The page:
This is an ending that invites us to continue the story. Mark doesn’t wrap things up neatly because the story isn’t over—we are part of the story. We can find ourselves in the description of these frightened women, because even if we aren’t standing outside the empty tomb ourselves, we still have only messengers to rely on as we make sense of the resurrection. We hear the words of the angels with these women, and we might find ourselves confused and skeptical with them. When we hear the command to go and tell others that Jesus is risen, our hearts might begin to race, because we are frightened. We don’t want to make fools of ourselves. We don’t want to share news that sounds so unbelievable we aren’t sure we believe it ourselves.
And like those frightened women, we might find that we can’t bring ourselves to tell anyone about Jesus—about an empty tomb—about an ending that turns out to be the beginning of everything.
But, the story does not end with our fear and trembling, either. We know that somehow, at some point those women found a way to share their message. Maybe, like we read in John, Mary Magdalene came back alone and encountered Jesus in person—maybe it was her personal experience of Jesus that gave her the courage to share her story. Or maybe, as we read in more than one gospel, the women dragged the other disciples to the tomb to see for themselves, to join them in their confusion until they all began to make sense of this new situation. Maybe the disciples asked—why are you so jittery, lately—and the women just couldn’t keep it bottled up any more.
Maybe it will be the same for us. Maybe we will find ourselves sharing our own personal experience of God with others—those stories of sensing God’s presence in a time of crisis, or discovering an answer to prayer in a miraculous moment. Maybe some of us will simply drag our friend to church to join us in our confusion and awe as we sort things out together and try to make sense of all the ways we see God at work in the world. Maybe some of us will come out of church in such a different state of mind that people will ask—what happened to you?
However it happens, know that it will—each of us is just as much a part of this story as those frightened women running from an empty tomb. Each of us is wrapped up in this story of resurrection—of new creation. Each of us is a witness to it—here in church, out in the world, in the darkness of our own despair, in the light of love and grace we experience from others, and in the depths of our own hearts. And we will share the story with others, whether it be through words, an invitation to join us at church, or simply a kind gesture—a cup of cold water given to a thirsty soul.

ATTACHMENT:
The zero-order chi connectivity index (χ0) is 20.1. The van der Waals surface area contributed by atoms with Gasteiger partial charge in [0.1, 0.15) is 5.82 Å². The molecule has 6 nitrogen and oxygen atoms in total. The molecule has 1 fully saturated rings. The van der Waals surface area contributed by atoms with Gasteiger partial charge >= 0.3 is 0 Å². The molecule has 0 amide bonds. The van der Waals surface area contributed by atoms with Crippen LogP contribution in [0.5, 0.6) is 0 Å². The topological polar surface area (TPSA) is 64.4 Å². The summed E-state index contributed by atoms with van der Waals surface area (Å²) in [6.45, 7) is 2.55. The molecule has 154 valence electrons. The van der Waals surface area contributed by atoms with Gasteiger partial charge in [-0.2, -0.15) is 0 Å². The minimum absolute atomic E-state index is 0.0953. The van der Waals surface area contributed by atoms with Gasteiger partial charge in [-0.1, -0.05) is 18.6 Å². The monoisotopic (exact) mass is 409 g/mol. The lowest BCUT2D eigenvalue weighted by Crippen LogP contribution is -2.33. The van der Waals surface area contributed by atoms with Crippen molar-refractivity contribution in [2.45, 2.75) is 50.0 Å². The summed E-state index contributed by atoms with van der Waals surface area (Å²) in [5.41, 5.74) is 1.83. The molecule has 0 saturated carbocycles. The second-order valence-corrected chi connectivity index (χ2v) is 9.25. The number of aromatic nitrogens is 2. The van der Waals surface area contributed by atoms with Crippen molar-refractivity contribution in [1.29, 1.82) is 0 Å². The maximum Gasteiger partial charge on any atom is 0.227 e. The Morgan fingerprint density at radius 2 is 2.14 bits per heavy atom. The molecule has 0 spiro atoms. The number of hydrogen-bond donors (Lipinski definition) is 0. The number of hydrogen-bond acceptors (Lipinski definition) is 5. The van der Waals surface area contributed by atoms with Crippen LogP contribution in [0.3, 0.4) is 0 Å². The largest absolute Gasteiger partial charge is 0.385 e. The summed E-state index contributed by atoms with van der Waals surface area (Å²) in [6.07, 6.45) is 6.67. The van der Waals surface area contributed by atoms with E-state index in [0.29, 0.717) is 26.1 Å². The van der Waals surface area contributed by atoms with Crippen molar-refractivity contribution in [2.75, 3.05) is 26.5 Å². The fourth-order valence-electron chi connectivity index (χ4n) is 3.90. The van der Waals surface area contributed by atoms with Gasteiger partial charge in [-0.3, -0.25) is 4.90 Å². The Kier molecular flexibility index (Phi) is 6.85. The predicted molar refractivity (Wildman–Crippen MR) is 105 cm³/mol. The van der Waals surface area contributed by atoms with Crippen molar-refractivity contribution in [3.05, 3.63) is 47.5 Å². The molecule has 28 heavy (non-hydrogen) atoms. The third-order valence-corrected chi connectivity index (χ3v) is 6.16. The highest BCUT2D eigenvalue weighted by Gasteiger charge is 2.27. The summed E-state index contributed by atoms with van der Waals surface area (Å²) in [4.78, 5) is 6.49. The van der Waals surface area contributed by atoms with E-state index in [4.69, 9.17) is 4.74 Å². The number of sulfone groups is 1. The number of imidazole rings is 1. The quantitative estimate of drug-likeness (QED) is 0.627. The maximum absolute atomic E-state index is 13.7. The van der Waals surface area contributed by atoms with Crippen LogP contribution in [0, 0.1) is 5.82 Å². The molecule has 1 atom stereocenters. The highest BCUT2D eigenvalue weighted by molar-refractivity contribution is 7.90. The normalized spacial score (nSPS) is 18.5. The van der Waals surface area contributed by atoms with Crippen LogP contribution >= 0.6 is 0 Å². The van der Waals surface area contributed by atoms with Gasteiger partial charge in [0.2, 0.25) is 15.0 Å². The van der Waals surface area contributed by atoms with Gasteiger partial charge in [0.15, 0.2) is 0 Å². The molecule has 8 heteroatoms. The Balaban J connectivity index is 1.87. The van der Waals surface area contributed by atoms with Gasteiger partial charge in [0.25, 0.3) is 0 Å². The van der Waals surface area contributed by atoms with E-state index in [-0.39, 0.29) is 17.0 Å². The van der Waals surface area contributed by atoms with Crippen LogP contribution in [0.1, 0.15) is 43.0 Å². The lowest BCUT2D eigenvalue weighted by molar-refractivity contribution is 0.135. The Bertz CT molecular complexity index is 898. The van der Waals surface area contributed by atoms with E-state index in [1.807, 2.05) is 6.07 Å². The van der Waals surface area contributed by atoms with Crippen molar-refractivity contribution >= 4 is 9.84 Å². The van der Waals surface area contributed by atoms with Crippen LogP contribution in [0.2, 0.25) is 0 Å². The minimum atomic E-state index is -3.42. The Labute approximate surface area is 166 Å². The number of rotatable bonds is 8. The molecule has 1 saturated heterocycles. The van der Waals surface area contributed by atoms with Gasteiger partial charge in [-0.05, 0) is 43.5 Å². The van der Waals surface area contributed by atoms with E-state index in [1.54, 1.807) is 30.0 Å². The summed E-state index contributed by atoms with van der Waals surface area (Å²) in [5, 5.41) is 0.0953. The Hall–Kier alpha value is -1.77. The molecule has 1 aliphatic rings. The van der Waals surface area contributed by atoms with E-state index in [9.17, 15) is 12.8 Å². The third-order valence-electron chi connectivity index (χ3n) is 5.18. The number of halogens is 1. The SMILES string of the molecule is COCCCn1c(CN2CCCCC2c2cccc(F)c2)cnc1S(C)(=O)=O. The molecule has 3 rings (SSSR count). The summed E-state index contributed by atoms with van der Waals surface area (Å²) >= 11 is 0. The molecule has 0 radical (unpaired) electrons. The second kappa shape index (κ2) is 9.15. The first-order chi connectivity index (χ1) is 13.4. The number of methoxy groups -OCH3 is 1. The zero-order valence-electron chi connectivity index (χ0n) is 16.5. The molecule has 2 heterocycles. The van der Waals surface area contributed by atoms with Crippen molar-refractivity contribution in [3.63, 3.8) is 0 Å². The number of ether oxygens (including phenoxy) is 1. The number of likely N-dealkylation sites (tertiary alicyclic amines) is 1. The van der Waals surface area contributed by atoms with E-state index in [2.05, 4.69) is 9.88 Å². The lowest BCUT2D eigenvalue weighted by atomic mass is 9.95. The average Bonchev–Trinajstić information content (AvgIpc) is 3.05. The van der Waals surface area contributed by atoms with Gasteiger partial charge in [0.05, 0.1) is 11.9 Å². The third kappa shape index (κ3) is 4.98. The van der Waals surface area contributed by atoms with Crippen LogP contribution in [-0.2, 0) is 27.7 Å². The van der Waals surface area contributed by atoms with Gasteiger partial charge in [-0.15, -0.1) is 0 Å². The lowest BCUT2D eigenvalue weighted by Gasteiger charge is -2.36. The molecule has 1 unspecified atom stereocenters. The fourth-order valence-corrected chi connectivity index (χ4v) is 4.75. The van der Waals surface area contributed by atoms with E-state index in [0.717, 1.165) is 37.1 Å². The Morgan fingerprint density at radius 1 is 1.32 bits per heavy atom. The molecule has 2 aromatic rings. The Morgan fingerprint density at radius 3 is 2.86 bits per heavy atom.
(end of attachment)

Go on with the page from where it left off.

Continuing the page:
But who would we possibly share the Easter message with? How would we find anyone who hasn’t heard it, yet? Well, yesterday we had 60 kids in this church building for our second annual Easter Egg Hunt. 60 kids!! And half of them were under 5 years old!! There’s a few dozen people we can share the Easter message with right off the bat—through our hospitality and kindness—through the generosity of a free event with lots of fun and love. And there were at least as many adults here with them—parents and grandparents and aunts and uncles. There’s another 60 people who may have caught a glimpse of God’s love in the way our church cared for their kids yesterday.
And those are just the people who saw signs or heard word-of-mouth and showed up on our doorstep one day out of the year—can you imagine how many people we might find if we actually go looking? If, when we went to the library, or stopped at the Quick and Easy, or picked up mail at the post office, we stopped and introduced ourselves to strangers, or to acquaintances whose names we’re not sure of. How many of them might be looking for a community where they can know love and acceptance—a welcome like so many of us have known in this congregation? How many of them have written church off because they think Christians are judgmental, or exclusive, or frightening, when we have experienced something so different, here? So let’s go out! Let’s share the good news! Jesus is risen! A new life has begun!
And if you leave here this morning with those words ringing in your ears, but fear thumping in your heart, well then, welcome to the club. You’re in good company. You’re part of the story, just like Mary and the other frightened women. But, this is not the end. It is only the beginning.